Your team will monitor your condition and talk with you about when they recommend is best for you to give birth so that you can make an informed choice.

Because there is an increased risk that your baby may be born early and passing meconium (poo) during pregnancy or labour, they may have to spend some time in the neonatal unit.

Will I still have ICP after I give birth?

ICP usually goes away after you have your baby. You should have a bile acid test and liver function test around 6-12 weeks after you give birth to confirm this. If the results are still abnormal, the test will be repeated. But we know from specialist charities such as ICP Support that some develop what has been termed ‘cyclical itching’ which is an itch that they notice around the time they ovulate or just before menstruation. There is no research on this and is not thought to be a problem for women.

If the results are still abnormal after this chec, you may need to see a specialist. It’s rare for ICP to last longer than this, so your healthcare professional may look for other things that could cause liver problems.  

Taking contraception after pregnancy

If you want to take contraception after pregnancy, it is better to avoid the combined pill (the pill containing estrogen) and use an alternative, such as condoms. 

If you do want to start using the combined pill, you will need to have a normal liver function test before starting. If you begin to itch continuously while using it, you may need to have your liver function checked again and stop it. 

Experts in ICP recommend the mini-pill (progesterone) or the progesterone implant. Talk to your midwife or GP about what contraception is best for you. 

Find out more about your sexual and reproductive health after having a baby.

Will I develop ICP if I get pregnant again?

If you have had ICP in a previous pregnancy, you have a high chance (up to 90%) of developing it again. It’s a good idea to tell your midwife about your medical history as soon as you can in your next pregnancy, so they can make sure you get the care you need. 

More support and information

ICP Support provides information and support to people affected by ICP and funds research into the condition. 

Here’s more research on the importance of regular testing for people with ICP:

Geenes V, et al (2014) Association of severe intrahepatic cholestasis of pregnancy with adverse pregnancy outcomes: a prospective population-based case-control study. Hepatology 2014; First published online 26 February 2014; DOI: 10.1002/hep.26617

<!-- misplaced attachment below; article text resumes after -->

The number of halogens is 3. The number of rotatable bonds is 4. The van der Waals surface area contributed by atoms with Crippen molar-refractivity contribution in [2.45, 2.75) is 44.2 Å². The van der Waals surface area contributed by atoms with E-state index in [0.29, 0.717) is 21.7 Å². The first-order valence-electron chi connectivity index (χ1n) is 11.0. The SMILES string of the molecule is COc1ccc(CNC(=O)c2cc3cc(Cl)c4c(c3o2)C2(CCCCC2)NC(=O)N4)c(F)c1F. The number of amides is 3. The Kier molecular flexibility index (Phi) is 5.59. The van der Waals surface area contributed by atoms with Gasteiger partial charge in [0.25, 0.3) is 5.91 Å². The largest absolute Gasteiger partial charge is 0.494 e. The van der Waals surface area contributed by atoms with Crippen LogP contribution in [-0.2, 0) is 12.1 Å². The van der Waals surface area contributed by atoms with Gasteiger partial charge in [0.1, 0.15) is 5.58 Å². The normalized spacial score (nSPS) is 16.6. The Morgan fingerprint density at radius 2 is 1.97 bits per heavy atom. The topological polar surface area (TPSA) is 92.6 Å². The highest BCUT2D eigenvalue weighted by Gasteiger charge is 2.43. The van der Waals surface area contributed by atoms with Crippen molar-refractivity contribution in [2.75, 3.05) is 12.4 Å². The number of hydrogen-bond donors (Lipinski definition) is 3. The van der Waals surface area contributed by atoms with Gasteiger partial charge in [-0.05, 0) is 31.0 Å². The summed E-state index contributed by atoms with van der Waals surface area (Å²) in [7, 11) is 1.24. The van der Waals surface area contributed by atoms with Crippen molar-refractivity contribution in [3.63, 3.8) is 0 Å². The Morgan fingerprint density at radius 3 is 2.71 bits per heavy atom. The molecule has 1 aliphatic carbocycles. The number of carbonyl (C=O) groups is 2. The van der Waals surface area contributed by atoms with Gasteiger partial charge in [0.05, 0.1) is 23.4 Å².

Glantz, A et al (2004) Intrahepatic cholestasis of pregnancy: Relationships between bile acid levels and fetal complication rates. Hepatology, Volume 40, Issue 2, Pages 467–474. (DoI: 10.1002/hep.20336)


Abedin P, Weaver JB, Egginton E. Intrahepatic cholestasis of pregnancy: prevalence and ethnic distribution. Ethn Health. 1999 Feb-May;4(1-2):35-7. doi: 10.1080/13557859998173. PMID: 10887460.

Dixon PH, Williamson C. The pathophysiology of intrahepatic cholestasis of pregnancy. Clin Res Hepatol Gastroenterol. 2016 Apr;40(2):141-53. doi: 10.1016/j.clinre.2015.12.008. Epub 2016 Jan 25. PMID: 26823041.

Royal College of Obstetricians & Gynaecologists (2012) Obstetric cholestasis

Geenes V, Williamson C. Intrahepatic cholestasis of pregnancy. World J Gastroenterol. 2009;15(17):2049–2066. doi:10.3748/wjg.15.2049

ICP Support

NHS. Itching intrahepatic cholestasis of pregnancy. (Page last reviewed: 2 August 2019 Next review due: 2 August 2022)
Wikström Shemer EA, Stephansson O, Thuresson M, Thorsell M, Ludvigsson JF, Marschall HU. Intrahepatic cholestasis of pregnancy and cancer, immune-mediated and cardiovascular diseases: a population-based cohort study. J Hepatol 2015; 63(2): 456–61.

Clinical Knowledge Summaries. Itch in pregnancy. (Page last reviewed: July 2015 Next review due: December 2020)

Review dates
Reviewed: 27 September 2021
Next review: 28 September 2024